VALERIAN – Valeriana officinalis – VALERIANACEAE
Lovely in bloom and sweetly aromatic, Valerian is a mineral-rich tonic that is exceptionally nourishing to the nervous system. It is a powerful nervine, carminative, and acts as an antispasmodic agent as well. This herb exerts a remarkable effect on the cerebrospinal system. Valerian is warming, slightly bitter and has mild anodyne properties, so it helps to alleviate pain and promote deep, relaxing sleep. It is widely used as a sedative.
Valerian is an effective tranquilizer that is not addictive in recommended dosages and does not cause morning grogginess. In my opinion it is a much wiser choice of tranquilizer than pharmaceutical drugs, which can have many side effects, including decreased coordination, decreased mental functioning, inability to concentrate, and memory loss. Did you know that the risk of breaking a bone is five times greater when using tranquilizers? In addition, tranquilizers are addictive and drug withdrawal can lead to anxiety, restlessness, sleep disturbance, headaches, and seizures.
Small doses, 5-10 drops of valerian fresh root tincture or half a cup of dried root infusion, have a calming and soothing effect on the nervous system. 10-20 drops might put you to sleep. In larger doses, valerian can cause hyperactivity and headache.
One of my former students, Belinda, is a devoted horsewoman. She told me her horses are high-strung and don’t naturally travel well. She loves taking them to horse shows, so routinely gives them a bit of valerian in their feed before leaving. Belinda tells me her horses are calm and well behaved both during the trip and upon arrival, due to calming valerian.
Hildegard of Bingen, one of my favorites of the “old time” herbalists, recommended valerian as a tranquilizer and sleep aid. Valerian is a superior sleep inducer. To ensure a good night’s sleep I’ve taken 5-10 drops of valerian tincture in a bit of water, or drunk a cup of infusion half an hour before bed. Valerian can become habit-forming so I don’t suggest using it consistently for more than three weeks in a row without a break. Scullcap, oatstraw, chamomile, passionflower and St. John’s wort are all good and effective alternatives.
Valepotriates are the active sedatives in valerian. They are found in all parts of the plant including its leaves and flowers, but are most concentrated in the root. Valerian’s other constituents include valerian, formic and acetic acids, boneol, and pinene, a glycoside, alkaloids, and resin.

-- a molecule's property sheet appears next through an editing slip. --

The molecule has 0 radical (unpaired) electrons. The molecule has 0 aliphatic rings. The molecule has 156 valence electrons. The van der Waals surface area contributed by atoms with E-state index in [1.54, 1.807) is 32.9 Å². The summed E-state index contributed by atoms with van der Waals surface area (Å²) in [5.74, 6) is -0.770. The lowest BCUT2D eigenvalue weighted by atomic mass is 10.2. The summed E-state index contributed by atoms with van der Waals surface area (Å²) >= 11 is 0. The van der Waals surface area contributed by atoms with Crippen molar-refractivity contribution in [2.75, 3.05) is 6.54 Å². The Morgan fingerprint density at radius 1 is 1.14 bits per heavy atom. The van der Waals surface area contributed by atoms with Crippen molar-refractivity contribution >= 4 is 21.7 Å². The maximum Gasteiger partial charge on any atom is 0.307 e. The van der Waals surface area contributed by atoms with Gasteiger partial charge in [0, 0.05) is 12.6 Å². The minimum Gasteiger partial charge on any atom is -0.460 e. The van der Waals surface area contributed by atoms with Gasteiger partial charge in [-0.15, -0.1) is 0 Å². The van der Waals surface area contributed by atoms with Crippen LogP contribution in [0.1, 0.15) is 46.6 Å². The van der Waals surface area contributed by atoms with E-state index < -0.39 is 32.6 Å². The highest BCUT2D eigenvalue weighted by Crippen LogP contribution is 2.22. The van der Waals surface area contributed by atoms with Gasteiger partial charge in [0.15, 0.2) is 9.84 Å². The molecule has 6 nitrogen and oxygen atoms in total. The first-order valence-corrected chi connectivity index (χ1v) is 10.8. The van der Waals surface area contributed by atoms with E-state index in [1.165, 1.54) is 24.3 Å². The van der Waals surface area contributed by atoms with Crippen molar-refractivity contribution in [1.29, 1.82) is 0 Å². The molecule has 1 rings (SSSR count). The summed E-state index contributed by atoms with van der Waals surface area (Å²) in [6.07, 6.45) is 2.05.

Animal studies show valerian reduces blood pressure and suggest it possesses anticonvulsant properties. European herbalists have long used valerian to treat epilepsy. Several other studies demonstrate valerian’s anti tumor effects.
In magical lore, valerian is considered an herb of protection and an herb of witches. The plant was used to clear the energy of an area, and also for self-purification. I’ve used valerian flower essence to help develop a calm, serene, well-balanced approach to life.
Valerian is a beautiful perennial plant and grows quite happily in any moist, rich place. In my garden and around the farm, it reaches about six feet tall. The plants have bright-green, deeply toothed, longish leaves that form a rosette the first year. From the second year on, valerian puts up a tall stalk topped with an intoxicatingly fragrant whitish-pink umbel. Just smelling these blossoms is enough to relax me after a stressful day. But the roots are another matter! Some people love the aroma of valerian roots, others cannot stand it. It’s well known that rats are attracted to the strong odor of the root. Legend describes the Pied Piper with valerian roots in his pockets as he led the rats out of Hamelin.
There are more than 150 species of Valeriana growing all over the world in temperate climates. It is the species officinalis that is traditionally used for medicine making, though some other species have been used as well. We start valerian seeds in early spring to transplant out about six weeks after germination. Valerian’s white roots grow in a dense cluster with many little rootlets and look like a thick head of dreadlocks. The freshly dug roots smell like earth to me, and I love them. I’d say that Valerian just isn’t an herb for those people who find the odor offensive.
We dig valerian roots in fall after the plant has died back and tincture fresh valerian roots in alcohol or vinegar or dry them on a screen in a well-ventilated place, out of direct light. We store the dried roots in a canister or other air-tight container for later use as teas and infusions.
You’ll find our hand crafted MOFGA Certified Organic valerian root tincture here: Blessed Maine Herb Farm http://www.blessedmaineherbs.com/tinctures1.html